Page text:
Mr. Murphy – and other legislators who weep copiously over murder statistics in the United States – could better turn their efforts towards building a more effective mousetrap. The defective no-fly list should be abandoned in favor of a different list that might help to deter gun crimes in cities: In Chicago alone, murders have increased an alarming 72 percent in 2016, many of the shootings having been committed by gang members or previously convicted felons armed with semi-automatic pistols, every bit as dangerous as long-guns. Now, the difference between “convicted felon” Steven Hayes, one of the two Cheshire murderers, and the Steve Hayes whose name unaccountably appeared on a no-fly list, is that one had and one had not been imprisoned for crimes. Steven Hayes and Joshua Komisajevsky, the Cheshire murderers, both had long, easily verifiable rap sheets as petty criminals before they graduated to the big leagues.

So… why not put under surveillance and bring to public notice the greater number of persistent criminals previously convicted of crimes involving the use of a gun or other dangerous weapons, including baseball bats, knives, fists and feet? The list might also deny firearms to proven gang members and – women who vote certainly would appreciate this addition – anyone who has been convicted of rape.

Here in Connecticut, Governor Dannel Malloy’s prison guru, Mike Lawlor, has created a program that awards get-out-of-jail-early credits to convicted and imprisoned rapists. Felons who have committed crimes in which guns were used, provided no capital offence has been committed, are not excluded from Mr. Lawlor’s program, which was smuggled through the General Assembly in an implementer bill that avoided oversight by the usual vetting committees -- not to mention a filibuster by aggrieved defenders of rape victims. The program's glaring defects apparently have not wounded the tender consciences of any of the members of Connecticut's U.S. Congressional Delegation. Shouldn’t there be a federal law preventing state legislators from awarding prison reductions to rapists or gang members or felons who previously had used guns in the commission of crimes?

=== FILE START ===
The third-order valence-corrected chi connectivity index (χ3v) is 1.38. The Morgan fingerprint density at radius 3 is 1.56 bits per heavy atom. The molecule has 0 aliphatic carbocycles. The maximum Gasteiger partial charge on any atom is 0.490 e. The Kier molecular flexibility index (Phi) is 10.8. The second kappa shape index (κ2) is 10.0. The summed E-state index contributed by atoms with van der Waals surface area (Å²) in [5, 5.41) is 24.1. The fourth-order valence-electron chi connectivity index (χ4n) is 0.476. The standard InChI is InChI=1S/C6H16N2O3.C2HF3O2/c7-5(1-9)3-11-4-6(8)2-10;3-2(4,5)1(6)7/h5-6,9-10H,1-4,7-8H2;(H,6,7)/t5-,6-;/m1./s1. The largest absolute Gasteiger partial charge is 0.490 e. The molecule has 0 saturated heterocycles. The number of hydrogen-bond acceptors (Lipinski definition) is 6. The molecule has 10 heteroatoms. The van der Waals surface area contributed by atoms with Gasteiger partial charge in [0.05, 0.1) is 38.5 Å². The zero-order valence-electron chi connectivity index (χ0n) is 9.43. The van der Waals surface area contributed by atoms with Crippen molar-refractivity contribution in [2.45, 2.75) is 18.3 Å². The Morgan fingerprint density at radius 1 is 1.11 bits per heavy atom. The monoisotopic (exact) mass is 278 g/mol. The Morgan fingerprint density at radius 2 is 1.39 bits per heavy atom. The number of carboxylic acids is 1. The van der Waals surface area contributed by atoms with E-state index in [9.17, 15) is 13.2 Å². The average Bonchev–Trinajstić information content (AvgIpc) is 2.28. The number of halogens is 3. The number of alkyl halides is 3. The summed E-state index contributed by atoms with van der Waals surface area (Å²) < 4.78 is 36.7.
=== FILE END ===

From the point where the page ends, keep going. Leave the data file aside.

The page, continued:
Such a list, it may be objected, would be redundant – because laws already exist that prevent the sale of a gun to those who do not have gun permits, and the law is easily skirted by professional terrorists or criminals. Big deal -- the same objection may be leveled at those who want to connect the gun purchasing dot to the no-fly list dot.

Laws restricting gun purchases to violent felons would be redundant, it may be said because criminals operating in high gun crime areas outside the law – outlaws, we call them – scoff at such laws as are scrupulously observed by non-criminals who purchase long guns such as the AR15 for use in sport shooting or for self-defense against … well, petty criminals turned murderers, such as one of the two Cheshire multiple-murderers whose sentence for capital felony has just been vacated by Connecticut’s high court.

Many federal laws are skirted by criminals. The same may be said of potential terrorists. But the working list will not be redundant; it will bring together in a single data file the names of all convicted criminals who have used a lethal weapon in the commission of a crime, present fewer problems than the defective no-fly list and include the greater number of people who should be restricted from weapons purchases. The data file might be expanded to include the names of those who are under surveillance for possible terrorist activity. Replacing a defective no-fly list with a data file that may be used to deny gun purchases of any kind to dangerous convicted felons and others might assure the public that criminals rather than law abiding citizens might be prevented from acquiring the lethal weapons of choice among criminals, not simply a weapon of the month selected by legislators skilled in the fine art of never letting a crisis go to waste.